Are Camel Crickets Dangerous?
They look like something out of a horror film, but camel crickets are far from dangerous to humans. Of course, that doesn't mean they won't make a grown man scream like a little girl. These harmless little creatures look like big nasty spiders at a glance, and it can be immediately disconcerting to have a big nasty spider spring at you. That spring doesn't just scare humans, it is a self-defense mechanism meant to scare all sorts of predators. So, if you're a big manly guy, it's okay to be freaked out. It is only natural, but, if you're given the chance to look at this critter before it springs into action, you'll notice that it has 6 legs like other insects and not 8 like spiders. That, and its body, definitely looks like a cricket. If it wasn't for those long spider-looking legs, these creatures probably wouldn't freak us out quite as bad.
Okay. Crickets aren't dangerous. But do they bite? Yes. Crickets can bite, but it isn't painful and it is highly unlikely that they will. They are also not poisonous. So, other than mental anguish, these pests can't hurt you. The objects in your house are another thing altogether. Camel crickets are the "goats" of the insect kingdom. They are omnivores that chew on all kinds of things in your home. They can destroy curtains, clothing, furniture, plants, and a whole host of other things you have stored in your attic spaces. They are also known to consume insulation. If you have enough camel crickets in your house for a long enough time, they will eventually cost you.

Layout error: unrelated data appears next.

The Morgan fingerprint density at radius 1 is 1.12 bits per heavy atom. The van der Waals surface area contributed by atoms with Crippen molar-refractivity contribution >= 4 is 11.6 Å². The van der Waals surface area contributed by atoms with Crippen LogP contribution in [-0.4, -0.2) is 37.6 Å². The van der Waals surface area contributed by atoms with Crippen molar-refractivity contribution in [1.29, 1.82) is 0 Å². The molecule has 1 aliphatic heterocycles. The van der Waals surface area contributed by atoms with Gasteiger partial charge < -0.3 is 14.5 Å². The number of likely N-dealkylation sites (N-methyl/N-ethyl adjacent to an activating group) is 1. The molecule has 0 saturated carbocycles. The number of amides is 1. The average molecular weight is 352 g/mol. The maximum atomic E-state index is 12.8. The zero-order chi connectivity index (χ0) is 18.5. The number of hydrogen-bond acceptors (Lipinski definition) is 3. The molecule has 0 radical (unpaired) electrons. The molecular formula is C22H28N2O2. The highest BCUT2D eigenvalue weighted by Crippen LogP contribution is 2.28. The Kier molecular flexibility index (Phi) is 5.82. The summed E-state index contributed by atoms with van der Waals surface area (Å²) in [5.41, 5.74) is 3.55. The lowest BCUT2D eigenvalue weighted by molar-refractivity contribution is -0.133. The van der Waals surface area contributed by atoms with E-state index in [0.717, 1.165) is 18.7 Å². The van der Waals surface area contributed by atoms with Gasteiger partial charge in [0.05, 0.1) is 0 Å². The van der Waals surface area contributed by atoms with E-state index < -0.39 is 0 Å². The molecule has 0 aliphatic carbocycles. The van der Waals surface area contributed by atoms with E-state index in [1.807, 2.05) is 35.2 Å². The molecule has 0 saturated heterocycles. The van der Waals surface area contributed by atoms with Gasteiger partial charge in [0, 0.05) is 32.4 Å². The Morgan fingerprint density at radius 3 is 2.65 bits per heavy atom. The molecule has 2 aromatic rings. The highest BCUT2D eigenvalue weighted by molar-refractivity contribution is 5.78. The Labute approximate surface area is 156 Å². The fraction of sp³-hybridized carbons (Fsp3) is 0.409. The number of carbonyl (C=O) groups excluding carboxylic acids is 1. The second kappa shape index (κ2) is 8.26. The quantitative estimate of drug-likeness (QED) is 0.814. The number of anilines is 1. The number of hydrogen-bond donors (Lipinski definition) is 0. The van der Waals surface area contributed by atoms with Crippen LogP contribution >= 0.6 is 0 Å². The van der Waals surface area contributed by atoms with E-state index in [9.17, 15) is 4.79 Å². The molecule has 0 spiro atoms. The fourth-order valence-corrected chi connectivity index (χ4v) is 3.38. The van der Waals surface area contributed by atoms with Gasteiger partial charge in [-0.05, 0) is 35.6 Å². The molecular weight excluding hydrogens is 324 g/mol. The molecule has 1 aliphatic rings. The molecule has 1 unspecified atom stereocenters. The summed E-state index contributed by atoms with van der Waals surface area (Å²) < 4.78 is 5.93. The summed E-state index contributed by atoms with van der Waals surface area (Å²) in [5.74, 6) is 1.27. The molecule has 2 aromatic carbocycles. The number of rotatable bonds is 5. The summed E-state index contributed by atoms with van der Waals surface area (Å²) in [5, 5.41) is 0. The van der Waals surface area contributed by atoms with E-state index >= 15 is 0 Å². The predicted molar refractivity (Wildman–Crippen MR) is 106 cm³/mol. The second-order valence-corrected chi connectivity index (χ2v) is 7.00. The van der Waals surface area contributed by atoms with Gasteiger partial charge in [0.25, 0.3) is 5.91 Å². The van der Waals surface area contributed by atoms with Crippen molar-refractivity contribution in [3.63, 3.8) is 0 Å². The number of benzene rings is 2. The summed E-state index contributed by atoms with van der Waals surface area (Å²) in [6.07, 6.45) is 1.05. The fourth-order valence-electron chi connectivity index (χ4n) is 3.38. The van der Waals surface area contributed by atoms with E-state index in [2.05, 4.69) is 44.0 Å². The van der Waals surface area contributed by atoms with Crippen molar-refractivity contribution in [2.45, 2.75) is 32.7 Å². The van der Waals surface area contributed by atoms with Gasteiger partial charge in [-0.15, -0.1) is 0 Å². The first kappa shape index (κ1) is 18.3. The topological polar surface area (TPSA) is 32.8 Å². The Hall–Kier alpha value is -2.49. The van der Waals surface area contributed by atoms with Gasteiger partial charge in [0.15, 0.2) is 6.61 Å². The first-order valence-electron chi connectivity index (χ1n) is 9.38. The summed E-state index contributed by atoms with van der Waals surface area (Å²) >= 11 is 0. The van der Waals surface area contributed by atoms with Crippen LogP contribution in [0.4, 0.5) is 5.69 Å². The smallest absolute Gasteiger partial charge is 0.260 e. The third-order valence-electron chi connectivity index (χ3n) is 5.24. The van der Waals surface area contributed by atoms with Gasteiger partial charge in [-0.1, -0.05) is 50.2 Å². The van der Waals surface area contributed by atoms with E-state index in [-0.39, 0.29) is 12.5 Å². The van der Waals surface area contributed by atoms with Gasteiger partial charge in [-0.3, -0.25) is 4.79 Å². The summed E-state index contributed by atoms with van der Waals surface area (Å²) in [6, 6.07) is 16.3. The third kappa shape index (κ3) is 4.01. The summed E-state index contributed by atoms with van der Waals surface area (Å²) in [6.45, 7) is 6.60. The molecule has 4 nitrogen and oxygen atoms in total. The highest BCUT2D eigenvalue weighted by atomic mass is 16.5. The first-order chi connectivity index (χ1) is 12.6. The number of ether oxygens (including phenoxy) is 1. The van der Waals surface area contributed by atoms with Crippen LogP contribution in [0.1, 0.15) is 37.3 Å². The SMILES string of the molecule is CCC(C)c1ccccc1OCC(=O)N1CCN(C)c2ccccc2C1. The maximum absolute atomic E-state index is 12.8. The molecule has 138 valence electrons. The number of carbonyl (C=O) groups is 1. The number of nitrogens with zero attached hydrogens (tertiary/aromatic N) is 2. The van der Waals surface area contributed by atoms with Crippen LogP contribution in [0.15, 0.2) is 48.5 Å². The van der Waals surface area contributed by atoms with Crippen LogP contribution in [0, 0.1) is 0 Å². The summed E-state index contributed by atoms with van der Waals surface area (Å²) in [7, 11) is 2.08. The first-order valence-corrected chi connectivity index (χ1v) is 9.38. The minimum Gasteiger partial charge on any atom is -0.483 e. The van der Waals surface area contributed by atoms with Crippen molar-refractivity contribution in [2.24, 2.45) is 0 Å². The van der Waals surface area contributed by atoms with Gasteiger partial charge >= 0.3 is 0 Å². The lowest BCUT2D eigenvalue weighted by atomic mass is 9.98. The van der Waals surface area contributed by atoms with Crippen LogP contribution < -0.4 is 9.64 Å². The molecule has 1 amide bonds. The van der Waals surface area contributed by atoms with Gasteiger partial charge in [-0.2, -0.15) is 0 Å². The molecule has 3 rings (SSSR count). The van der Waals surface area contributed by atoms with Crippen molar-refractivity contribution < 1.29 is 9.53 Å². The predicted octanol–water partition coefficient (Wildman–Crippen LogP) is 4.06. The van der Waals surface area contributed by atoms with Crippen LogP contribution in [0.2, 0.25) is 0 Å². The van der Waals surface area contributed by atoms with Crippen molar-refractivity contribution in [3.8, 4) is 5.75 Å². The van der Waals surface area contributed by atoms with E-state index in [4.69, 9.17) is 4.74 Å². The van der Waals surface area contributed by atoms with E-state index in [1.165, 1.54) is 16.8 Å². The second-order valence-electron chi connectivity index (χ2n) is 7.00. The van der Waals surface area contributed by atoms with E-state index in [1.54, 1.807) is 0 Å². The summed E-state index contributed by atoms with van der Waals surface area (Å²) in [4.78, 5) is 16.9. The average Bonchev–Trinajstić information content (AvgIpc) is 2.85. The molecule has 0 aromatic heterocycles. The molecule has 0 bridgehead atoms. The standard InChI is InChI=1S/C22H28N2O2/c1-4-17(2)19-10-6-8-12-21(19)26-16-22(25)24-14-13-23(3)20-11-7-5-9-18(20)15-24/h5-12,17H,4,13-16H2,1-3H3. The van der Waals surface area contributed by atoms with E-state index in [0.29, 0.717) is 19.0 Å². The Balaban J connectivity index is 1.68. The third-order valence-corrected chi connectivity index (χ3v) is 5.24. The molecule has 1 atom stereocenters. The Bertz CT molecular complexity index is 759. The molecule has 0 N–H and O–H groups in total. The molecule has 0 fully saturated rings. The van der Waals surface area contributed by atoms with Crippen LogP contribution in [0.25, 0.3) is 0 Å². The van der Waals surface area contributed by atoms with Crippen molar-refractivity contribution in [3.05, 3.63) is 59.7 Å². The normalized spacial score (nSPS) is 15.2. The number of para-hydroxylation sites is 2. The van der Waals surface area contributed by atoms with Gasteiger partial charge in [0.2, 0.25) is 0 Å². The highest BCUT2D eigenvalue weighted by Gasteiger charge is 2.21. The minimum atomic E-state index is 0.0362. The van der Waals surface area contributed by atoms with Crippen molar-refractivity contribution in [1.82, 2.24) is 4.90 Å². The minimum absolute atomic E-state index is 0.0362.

There is also a secret threat that camel crickets cause. These insects--that look like spiders--actually draw spiders into your home because they are food for some spiders. If you have a bunch of tasty crickets crawling around, you're going to have more of the spiders that eat them.
We have two helpful tips to help take care of your camel cricket problem. But before we get to those, here is a quick fun fact. Actually, two fun facts rolled into one. Do you know that crickets are cold-blooded insects and that their rate of calling can give you an approximate measurement of the temperature? We can't make this stuff up. If you listen to the chirp of a cricket you can get the degrees in Fahrenheit by counting the number of chirps it makes every 15 seconds and adding 40 to it. (But, unlike other crickets, those camel crickets in your basement don't make a peep. If you hear chirping, it is likely you have a house cricket in your home.)
The two best ways to keep crickets out of your home is to put a dehumidifier in your basement and keep it well ventilated down there with fans. If you have a dry basement, you'll have fewer camel crickets (and other creatures) that like dark, cool, moist places.
Remember, if you have pest issues that require the help of a professional – give Schendel Pest Services a call. We have been delivering safe, high-quality service for over 65 years; and have the technology, training, and expertise to handle the pests that bug you.